"Aerial view" by U.S. National Park Service , public domain

San Nicolas Island


brochure San Nicolas Island - Guide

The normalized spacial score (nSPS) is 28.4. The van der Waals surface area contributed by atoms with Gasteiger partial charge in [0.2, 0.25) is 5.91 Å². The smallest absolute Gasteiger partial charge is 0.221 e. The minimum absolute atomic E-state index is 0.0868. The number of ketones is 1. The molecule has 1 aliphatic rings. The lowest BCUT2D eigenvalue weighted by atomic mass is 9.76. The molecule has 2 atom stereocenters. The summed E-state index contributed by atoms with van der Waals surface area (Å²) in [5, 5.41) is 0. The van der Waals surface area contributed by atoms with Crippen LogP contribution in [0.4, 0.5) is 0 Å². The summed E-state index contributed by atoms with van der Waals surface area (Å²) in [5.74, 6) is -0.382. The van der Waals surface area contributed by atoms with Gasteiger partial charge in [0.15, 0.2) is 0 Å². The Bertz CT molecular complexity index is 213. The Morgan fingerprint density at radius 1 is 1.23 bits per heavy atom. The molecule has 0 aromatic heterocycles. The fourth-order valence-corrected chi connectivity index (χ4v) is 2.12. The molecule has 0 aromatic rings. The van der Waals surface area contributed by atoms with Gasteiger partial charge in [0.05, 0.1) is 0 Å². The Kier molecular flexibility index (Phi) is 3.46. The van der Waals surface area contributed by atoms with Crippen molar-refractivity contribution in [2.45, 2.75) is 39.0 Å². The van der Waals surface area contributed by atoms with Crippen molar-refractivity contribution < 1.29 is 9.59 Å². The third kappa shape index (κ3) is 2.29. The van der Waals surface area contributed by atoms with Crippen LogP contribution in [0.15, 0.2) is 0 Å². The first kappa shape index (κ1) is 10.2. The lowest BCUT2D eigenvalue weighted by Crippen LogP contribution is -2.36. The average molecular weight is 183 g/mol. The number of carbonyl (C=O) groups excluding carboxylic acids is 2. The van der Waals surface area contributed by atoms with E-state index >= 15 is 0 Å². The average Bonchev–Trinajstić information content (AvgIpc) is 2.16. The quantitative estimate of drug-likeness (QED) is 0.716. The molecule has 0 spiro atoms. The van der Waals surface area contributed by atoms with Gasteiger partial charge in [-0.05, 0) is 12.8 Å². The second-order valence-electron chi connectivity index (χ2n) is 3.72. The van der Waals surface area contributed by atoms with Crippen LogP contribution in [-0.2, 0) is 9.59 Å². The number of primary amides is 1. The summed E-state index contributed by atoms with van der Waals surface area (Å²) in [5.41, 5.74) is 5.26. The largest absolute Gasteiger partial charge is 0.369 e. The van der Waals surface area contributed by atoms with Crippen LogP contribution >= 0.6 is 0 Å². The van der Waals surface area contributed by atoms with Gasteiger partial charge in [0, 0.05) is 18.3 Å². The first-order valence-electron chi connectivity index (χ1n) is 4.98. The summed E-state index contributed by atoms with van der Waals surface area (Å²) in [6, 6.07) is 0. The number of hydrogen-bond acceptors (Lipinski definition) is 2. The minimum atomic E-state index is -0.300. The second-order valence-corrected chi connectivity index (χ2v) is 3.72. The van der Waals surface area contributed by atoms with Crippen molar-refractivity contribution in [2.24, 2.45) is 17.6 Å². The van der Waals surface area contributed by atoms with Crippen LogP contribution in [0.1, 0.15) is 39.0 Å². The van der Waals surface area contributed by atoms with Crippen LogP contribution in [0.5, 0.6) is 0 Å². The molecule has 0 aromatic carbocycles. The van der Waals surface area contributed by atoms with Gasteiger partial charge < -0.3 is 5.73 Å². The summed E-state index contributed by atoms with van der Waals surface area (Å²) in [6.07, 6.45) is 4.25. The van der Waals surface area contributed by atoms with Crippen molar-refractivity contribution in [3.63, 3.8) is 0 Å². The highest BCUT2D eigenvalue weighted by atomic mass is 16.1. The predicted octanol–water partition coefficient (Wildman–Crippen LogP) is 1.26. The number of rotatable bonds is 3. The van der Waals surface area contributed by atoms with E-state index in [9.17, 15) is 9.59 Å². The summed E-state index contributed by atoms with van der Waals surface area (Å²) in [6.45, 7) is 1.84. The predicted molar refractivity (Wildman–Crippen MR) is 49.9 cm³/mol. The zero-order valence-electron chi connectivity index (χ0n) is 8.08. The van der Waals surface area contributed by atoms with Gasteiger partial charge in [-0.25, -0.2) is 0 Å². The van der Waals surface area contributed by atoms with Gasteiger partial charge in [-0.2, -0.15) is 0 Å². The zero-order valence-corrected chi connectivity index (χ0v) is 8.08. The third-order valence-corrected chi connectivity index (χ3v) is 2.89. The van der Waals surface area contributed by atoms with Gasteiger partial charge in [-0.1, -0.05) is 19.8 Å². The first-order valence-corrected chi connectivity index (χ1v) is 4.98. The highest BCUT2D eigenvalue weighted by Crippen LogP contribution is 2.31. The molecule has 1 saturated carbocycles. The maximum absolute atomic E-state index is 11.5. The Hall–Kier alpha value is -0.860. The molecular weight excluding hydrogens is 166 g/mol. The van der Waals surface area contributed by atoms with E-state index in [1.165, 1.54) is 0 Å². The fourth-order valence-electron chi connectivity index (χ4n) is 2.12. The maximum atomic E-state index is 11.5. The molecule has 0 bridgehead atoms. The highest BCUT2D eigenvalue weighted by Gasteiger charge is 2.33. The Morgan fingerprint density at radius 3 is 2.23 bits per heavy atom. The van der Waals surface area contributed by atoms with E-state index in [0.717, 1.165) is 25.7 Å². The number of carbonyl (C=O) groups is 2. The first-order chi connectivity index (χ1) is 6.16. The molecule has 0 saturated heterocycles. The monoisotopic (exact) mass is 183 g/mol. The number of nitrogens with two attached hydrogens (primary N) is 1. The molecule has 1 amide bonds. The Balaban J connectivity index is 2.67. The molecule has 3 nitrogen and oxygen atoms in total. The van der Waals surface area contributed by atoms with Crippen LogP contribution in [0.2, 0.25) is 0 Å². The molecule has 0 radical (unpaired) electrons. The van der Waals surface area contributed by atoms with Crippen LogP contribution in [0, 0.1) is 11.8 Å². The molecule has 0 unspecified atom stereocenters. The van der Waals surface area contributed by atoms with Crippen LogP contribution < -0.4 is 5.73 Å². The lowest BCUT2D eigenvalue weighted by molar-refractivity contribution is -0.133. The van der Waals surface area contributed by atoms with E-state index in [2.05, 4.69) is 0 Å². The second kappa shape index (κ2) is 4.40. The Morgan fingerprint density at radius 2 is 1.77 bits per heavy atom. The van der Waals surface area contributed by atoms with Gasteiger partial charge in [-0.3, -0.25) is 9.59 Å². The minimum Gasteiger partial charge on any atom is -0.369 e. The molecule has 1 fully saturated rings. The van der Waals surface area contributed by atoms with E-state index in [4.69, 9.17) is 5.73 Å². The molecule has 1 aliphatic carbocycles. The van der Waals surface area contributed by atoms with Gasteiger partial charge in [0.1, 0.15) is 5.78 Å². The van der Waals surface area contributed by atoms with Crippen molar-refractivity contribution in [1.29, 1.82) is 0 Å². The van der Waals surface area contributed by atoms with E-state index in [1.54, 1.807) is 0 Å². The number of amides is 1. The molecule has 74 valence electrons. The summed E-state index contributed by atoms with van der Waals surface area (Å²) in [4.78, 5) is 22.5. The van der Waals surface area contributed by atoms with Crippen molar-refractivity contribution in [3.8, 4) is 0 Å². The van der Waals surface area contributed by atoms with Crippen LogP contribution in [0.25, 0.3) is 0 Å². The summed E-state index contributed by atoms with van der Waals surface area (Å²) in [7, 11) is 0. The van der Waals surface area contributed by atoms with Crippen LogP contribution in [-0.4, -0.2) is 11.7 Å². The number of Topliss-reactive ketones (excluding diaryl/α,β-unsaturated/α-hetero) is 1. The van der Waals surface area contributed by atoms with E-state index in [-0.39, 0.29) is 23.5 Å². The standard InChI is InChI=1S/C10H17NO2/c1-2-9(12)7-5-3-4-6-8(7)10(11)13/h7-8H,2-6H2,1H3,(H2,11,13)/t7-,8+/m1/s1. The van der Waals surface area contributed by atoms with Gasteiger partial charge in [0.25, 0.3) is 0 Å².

Channel Islands National Park Service U.S. Department of the Interior Channel Islands National Park San Nicolas Island Alone on a windswept island-the thunder of enormous elephant seals and the crashing of surf filling the air. Imagine white sand beaches without footprints and tidepools brimming with life. Imagine you were on such an island, alone, for eighteen years. Island of Isolation Located 65 miles off the southern California coast, San Nicolas is one of eight Channel Islands. The island contains over 20 square miles of gently rolling terrain accented with steep sea cliffs. These steep cliffs are perfect nesting habitat for seabirds such as cormorants and western gulls. Atop the island the tiny island fox reigns as the largest land mammal. The isolated beaches provide resting places for three species of pinnipeds (seals and sea lions)- northern elephant seals, harbor seals, and California sea lions. Dense undersea kelp forests surround the island providing food and shelter for many species of fish, invertebrates, and, once again, for sea otters. Pristine tidepools ring the sialnd’s rocky shores where crabs, abalone, sea urchins, and sea snails have adated to their ever-changing homes. San Nicolas Island is typical of the islands in the Channel Islands archipelago-but it is also unique. A Military Presence Since 1933 San Nicolas Island has been under the jurisdiction of the U.S. Navy. Approximately 400 people work and staff the island. San Nicolas is part of the Pacific Missile Test Center’s Sea Test Range. Navy personnel work on projects such as missile tracking and weapon system testing. A 10,000-foot runway accommodates supersonic target aircrafts and planes from the mainland during operations. Facilities for island personnel include a bowling alley, cafeteria, and hobby shop. Because of the military operations, visitation by the general public is prohibited. The natural resources of San Nicolas Island are managed by a joint agreement between the Department of the Navy, the Department of the Interior, and California’s Department of Fish and Game. The U.S. Fish and Wildlife Service is currently working on a sea otter recovery program on the island. Once abundant around all the Channel Islands, sea otters were hunted to the brink of extinction for their valuable pelts. Biologists working on the sea otter project relocate animals from the Monterey Bay population in hope that a colony of otters will be established once again in southern California. The Lone Woman The Nicoleno were the group of Tongva peoples who lived on San Nicolas island for thousands of years, (Note: the Tongva have been sometimes referred to as Gabrielino. However, Gabrielino more specifically refers to Tongva peoples living near the San Gabriel Mission.) These people maintained a thriving culture, trading with the Chumash on the northern Channel islands and with the Nicoleno people on the mainland. In the mid and late 1700s, Russian and Aleut sea otter hunters began frequenting the waters around San Nicolas, and the island people began to feel the brunt of intrusion by the outside world. Nicoleno men were killed and women were kidnapped. The Spanish padres who were building the California missions decided to remove the Nicoleno from San Nicolas Island for their safety. Eighteen years later, Captain George Nidever was on a sea otter hunting trip and found the woman. She was a gracious hostess to the men of Nidever’s party and cooked food for them. They returned to the city of Santa Barbara, and the woman lived with Captain Nidever’s family for seven weeks before she died. She is buried at the Santa Barbara Mission, where she was baptized “Juana Maria.” Many versions of this story have been told, but the most famous is “Island of the Blue Dolphins” by Scott O’Dell. The story of the lone woman begins as the San Nicolas islanders were evacuated. According to legend, the Mexican schooner “Peor es Nada” sailed to San Nicolas to bring the islanders to the mainland. As the ship was loading passengers, a woman realized that her child was not on board. She swam back to the island and as she did a storm came up and prevented the ship from recovering her. When the woman located her child, the child had died. The schooner sailed to the mainland and promptly sank. The woman was alone on San Nicolas Island. Channel Islands National Park EXPERIENCE YOUR AMERICA For more information on San Nicolas Island contact: 1901 Spinnaker Drive Ventura, CA 93001

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